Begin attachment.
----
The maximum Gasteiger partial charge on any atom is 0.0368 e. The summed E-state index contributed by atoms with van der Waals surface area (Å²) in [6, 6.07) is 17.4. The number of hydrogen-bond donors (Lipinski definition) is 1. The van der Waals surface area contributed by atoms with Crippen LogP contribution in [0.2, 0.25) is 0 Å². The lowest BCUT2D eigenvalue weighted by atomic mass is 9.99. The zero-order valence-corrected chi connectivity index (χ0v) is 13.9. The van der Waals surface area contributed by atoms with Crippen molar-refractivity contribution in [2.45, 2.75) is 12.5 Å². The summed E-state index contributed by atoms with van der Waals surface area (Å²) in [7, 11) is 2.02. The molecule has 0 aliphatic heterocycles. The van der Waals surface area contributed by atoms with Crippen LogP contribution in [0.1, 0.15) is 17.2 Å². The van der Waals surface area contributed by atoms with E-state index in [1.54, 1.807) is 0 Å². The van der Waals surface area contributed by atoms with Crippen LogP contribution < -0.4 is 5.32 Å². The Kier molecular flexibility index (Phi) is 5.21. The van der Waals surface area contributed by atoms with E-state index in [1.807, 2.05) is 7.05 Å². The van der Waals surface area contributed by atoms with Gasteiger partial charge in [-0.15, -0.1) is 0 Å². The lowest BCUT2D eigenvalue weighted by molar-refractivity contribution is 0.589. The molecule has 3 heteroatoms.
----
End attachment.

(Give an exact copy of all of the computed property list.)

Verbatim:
The maximum Gasteiger partial charge on any atom is 0.0368 e. The summed E-state index contributed by atoms with van der Waals surface area (Å²) in [6, 6.07) is 17.4. The number of hydrogen-bond donors (Lipinski definition) is 1. The van der Waals surface area contributed by atoms with Crippen LogP contribution in [0.2, 0.25) is 0 Å². The lowest BCUT2D eigenvalue weighted by atomic mass is 9.99. The zero-order valence-corrected chi connectivity index (χ0v) is 13.9. The van der Waals surface area contributed by atoms with Crippen molar-refractivity contribution in [2.45, 2.75) is 12.5 Å². The summed E-state index contributed by atoms with van der Waals surface area (Å²) in [7, 11) is 2.02. The molecule has 0 aliphatic heterocycles. The van der Waals surface area contributed by atoms with Crippen LogP contribution in [0.1, 0.15) is 17.2 Å². The van der Waals surface area contributed by atoms with E-state index in [1.54, 1.807) is 0 Å². The van der Waals surface area contributed by atoms with Crippen LogP contribution < -0.4 is 5.32 Å². The Kier molecular flexibility index (Phi) is 5.21. The van der Waals surface area contributed by atoms with E-state index in [1.807, 2.05) is 7.05 Å². The van der Waals surface area contributed by atoms with Gasteiger partial charge in [-0.15, -0.1) is 0 Å². The lowest BCUT2D eigenvalue weighted by molar-refractivity contribution is 0.589. The molecule has 3 heteroatoms.